Telescopes from across the globe have teamed up to take unprecedented images of supermassive black hole M87* as it blasts matter into space at 99 percent the speed of light.
This is the same famous black hole that was captured by the Event Horizon Telescope and unveiled in 2019.
That first release was a spectacular achievement. It took many years of work, and an array of radio telescopes that spanned the entire globe, combining their observations to image a region of space not much bigger than the Solar System from 55 million light-years away.
Now a team of scientists has added data from more telescopes across multiple wavelengths of light, each of which reveals different characteristics of the black hole M87* and the relativistic plasma jet it's blasting into space.
"We knew that the first direct image of a black hole would be groundbreaking," said astronomer Kazuhiro Hada of the National Astronomical Observatory of Japan.
"But to get the most out of this remarkable image, we need to know everything we can about the black hole's behavior at that time by observing over the entire electromagnetic spectrum."
There's a lot more to a black hole than what we see in the zoomed-in image we see of M87*'s shadow and halo above. The supermassive black hole is active, slurping down material from the hot disc of dust and gas around it, which means some pretty complex things can happen.
One of these is the ejection of relativistic jets being launched from the black hole's poles.
Nothing that we can currently detect can escape a black hole once it's passed the critical proximity threshold, but not all the material in the accretion disk swirling into an active black hole inevitably ends up beyond the event horizon. A small fraction of it somehow gets funneled from the inner region of the accretion disk to the poles, where it is blasted into space in the form of jets of ionized plasma, at speeds a significant percentage of the speed of light.
Astronomers think that the black hole's magnetic field plays a role in this process. The magnetic field lines, according to this theory, act as a synchrotron that accelerates material before launching it at tremendous speed.
In the case of M87*, that's 99 percent of the speed of light - about as fast as relativistic jets can get - and the jet we can see extends about 5,000 light-years into space. The light it emits spans the entire electromagnetic spectrum, from the least to the most energetic, so observing it in only one wavelength band would mean missing some information about the energy of the structure.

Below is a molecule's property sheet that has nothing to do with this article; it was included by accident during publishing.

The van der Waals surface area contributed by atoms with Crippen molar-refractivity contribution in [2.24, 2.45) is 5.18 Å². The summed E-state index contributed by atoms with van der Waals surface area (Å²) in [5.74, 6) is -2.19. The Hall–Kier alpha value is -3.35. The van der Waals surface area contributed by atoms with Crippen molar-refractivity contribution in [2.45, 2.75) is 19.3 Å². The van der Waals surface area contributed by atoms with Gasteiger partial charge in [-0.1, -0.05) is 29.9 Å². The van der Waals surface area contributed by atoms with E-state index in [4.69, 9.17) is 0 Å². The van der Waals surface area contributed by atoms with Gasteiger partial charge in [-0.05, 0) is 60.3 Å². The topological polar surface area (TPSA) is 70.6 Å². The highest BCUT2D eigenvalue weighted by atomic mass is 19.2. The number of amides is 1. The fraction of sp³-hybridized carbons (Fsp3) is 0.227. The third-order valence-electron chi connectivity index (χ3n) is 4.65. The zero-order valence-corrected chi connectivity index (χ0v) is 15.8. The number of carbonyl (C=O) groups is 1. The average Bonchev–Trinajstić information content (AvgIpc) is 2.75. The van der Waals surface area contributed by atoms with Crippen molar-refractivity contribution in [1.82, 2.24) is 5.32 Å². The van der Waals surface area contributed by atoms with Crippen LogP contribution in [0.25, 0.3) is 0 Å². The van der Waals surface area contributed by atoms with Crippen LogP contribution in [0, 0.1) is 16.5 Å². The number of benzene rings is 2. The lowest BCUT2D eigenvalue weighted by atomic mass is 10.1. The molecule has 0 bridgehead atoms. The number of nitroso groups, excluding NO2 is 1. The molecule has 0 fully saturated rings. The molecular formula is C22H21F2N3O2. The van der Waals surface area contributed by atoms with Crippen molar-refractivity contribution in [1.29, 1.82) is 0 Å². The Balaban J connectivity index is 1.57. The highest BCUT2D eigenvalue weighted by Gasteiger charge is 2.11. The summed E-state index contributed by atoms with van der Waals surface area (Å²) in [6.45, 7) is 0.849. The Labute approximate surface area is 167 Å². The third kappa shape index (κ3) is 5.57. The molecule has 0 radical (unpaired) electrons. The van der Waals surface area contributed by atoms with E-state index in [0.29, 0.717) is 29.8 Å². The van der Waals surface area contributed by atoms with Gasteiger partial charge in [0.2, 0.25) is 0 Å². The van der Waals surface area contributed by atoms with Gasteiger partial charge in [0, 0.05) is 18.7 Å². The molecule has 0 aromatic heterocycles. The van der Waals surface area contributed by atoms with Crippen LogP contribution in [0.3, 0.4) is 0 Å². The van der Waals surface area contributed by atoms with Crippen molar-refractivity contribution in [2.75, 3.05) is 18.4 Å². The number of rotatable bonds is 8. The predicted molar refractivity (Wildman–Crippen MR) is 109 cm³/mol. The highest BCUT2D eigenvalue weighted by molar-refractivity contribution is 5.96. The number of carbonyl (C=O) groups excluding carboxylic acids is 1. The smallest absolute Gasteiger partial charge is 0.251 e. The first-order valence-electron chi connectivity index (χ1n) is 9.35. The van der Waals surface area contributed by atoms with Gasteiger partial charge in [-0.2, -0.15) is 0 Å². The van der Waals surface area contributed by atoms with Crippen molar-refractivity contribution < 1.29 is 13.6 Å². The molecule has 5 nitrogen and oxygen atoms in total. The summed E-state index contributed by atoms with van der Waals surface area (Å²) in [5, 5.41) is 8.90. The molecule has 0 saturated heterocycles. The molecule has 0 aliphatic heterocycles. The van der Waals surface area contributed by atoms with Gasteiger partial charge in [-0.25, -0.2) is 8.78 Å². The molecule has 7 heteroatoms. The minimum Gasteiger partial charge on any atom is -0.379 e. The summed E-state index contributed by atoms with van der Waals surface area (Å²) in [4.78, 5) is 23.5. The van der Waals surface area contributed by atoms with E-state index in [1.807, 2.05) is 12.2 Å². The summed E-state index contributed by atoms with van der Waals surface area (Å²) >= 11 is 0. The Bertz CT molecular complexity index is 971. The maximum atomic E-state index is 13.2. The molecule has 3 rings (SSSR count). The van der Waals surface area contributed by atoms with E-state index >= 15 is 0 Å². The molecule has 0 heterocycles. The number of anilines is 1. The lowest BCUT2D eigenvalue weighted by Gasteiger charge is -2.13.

So, the team added data from telescopes observing the jets in multiple wavelengths, including the Hubble Space Telescope for optical light; the Chandra X-ray Observatory and the Swift-X-Ray Telescope; the NuSTAR space telescope for high-energy X-rays; the Neil Gehrels Swift Observatory for ultraviolet and optical; and HESS, MAGIC, VERITAS and the Fermi-Large Area Telescope for gamma radiation.
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The primary purpose of this, the researchers said, is to produce and release a legacy data set that astronomers will be able to use for years to come to study M87* and its jet, to try to gain further insight into this phenomenon and how it occurs.
"Understanding the particle acceleration is really central to our understanding of both the EHT image as well as the jets, in all their 'colors'," said astrophysicist Sera Markoff of the University of Amsterdam in the Netherlands.
"These jets manage to transport energy released by the black hole out to scales larger than the host galaxy, like a huge power cord. Our results will help us calculate the amount of power carried, and the effect the black hole's jets have on its environment."
The team's first analysis of their data is interesting. It shows that, at the time of the Event Horizon Telescope observations in April 2017, the region around it was at the dimmest we've ever seen it. Contrary to making the black hole's shadow harder to image, this actually made things easier, since it meant that M87* was the brightest thing in its immediate environment, unobscured by glare.
They also found that gamma radiation - which can be produced by interaction with cosmic rays, whose origin is currently unknown - wasn't emerging from close to the black hole's event horizon at the time of those observations, but somewhere farther out.
Precisely where is still a bit of a puzzle, but that's the beauty of this work - it's something that scientists will be building on for a long time, particularly as the Event Horizon Telescope continues to operate. It's conducting an observing run right now, at time of writing, and that data will give scientists a lot to mull over.
"With the release of these data, combined with the resumption of observing and an improved EHT, we know many exciting new results are on the horizon," astrophysicist Mislav Baloković of Yale University said.
The results have been published in The Astrophysical Journal Letters.